There are plenty of designs out there that are “permaculture inspired,” but permaculture, as described through the principles, is a process, not simply an implementation of design. When someone says (or when we say to ourselves), “I want a permaculture…,” we, as designers, have to pull back and examine the, “I want.”

While Zone 0 is centered on the place where we spend the majority of our time, Zone 00 represents intentions, ego, learned knowledge, intuition, dreams, etc. It envelopes all things us. And while most of us have no problem evaluating our zones and sectors during the design process, we’re not often asked to look within; to take time to observe our intentions within a space; to keep our ego in check and hold our designs accountable.

That would take time. RealTree-white-BG time.

And time is something our egos fight against in favor of immediate gratification. So, rather than work against ego, we need to inquire about the urgency. Is there a need that is essential and must be met? Or are we eager to see a certain tree planted, so we can enjoy the fruits as soon as we are able? Working with this sense of urgency, we can loop back around to those useful elements of the existing landscape, and highlight areas that must be addressed. Take one step forward, then look back and see how the system responds. Short, concise feedback loops.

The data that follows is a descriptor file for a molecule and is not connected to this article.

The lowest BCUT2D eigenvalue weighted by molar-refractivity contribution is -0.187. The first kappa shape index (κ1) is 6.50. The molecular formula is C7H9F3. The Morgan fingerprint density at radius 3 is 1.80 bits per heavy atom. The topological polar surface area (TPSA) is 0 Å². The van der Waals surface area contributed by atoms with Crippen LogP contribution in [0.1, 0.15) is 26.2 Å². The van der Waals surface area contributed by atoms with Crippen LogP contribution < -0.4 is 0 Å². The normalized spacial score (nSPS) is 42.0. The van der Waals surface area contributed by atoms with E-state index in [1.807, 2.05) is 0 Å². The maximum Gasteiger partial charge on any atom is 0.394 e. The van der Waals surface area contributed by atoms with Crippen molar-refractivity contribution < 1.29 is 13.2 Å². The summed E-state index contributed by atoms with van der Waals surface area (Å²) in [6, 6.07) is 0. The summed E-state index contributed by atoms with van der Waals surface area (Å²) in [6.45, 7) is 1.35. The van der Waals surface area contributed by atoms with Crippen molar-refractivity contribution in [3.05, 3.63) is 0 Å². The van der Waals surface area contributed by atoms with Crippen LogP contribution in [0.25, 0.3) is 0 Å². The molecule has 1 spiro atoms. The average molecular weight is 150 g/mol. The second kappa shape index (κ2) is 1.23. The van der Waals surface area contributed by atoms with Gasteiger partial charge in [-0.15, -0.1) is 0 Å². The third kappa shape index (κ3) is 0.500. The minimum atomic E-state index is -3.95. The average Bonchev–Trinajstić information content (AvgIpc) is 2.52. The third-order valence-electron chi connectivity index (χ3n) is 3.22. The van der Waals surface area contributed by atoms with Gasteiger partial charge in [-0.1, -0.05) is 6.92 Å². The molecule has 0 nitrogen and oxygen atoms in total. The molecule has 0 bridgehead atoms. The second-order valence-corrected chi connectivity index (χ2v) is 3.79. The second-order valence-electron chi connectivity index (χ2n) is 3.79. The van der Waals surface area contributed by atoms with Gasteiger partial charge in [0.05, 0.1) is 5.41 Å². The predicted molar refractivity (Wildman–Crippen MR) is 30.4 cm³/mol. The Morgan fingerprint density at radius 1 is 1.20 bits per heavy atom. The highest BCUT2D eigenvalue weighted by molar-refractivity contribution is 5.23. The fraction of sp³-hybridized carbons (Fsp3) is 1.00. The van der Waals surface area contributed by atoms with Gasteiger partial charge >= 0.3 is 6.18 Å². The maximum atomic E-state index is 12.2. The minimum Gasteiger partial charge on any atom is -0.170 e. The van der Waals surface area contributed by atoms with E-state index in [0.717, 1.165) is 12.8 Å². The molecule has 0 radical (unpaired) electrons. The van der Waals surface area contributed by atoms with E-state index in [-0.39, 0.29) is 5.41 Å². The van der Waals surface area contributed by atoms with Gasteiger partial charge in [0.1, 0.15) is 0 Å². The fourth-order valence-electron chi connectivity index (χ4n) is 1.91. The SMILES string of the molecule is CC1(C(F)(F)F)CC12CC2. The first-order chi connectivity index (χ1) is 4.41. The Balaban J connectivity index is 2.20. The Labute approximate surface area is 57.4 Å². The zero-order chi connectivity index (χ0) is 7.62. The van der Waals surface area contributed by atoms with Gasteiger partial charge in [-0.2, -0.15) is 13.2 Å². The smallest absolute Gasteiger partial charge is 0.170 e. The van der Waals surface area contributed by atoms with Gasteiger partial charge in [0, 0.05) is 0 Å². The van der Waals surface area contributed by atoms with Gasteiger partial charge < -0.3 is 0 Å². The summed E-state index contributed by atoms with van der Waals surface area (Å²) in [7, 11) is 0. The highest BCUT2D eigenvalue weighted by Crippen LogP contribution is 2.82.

While in appearance, working from Zone 00 out appears to take longer, in the long run, it requires fewer additional inputs and results in a system well-suited for participants, whether a helpful microbe in the soil, a cedar waxwing perched on the branch of an apple tree, or you, the budding permaculturalist seeking a better way of living. In reality, permaculture is a philosophy that doesn’t just work externally. When examining a site, we ask ourselves why certain plants and animals are thriving within that environment; it’s time to seek the same answers from within.

 

Guild Components

photo-mainPlanting an orchard is a major undertaking, but it pales in comparison with the understory plantings that make up the guilds surrounding each fruit tree. We’re currently awaiting a shipment of leeks, chives, borage, yarrow, hyssop, coneflower, butterfly weed, thyme, lupine, catmint, sunflower, clover, strawberry, and sage to jump-start each tree-centered polyculture. In addition to the plantings, we’ll inoculate with helpful nitrogen-fixing bacteria, and mulch to provide habitat for beneficial insects and network-driven, macro-nutrient dispersion helpers, mycelium.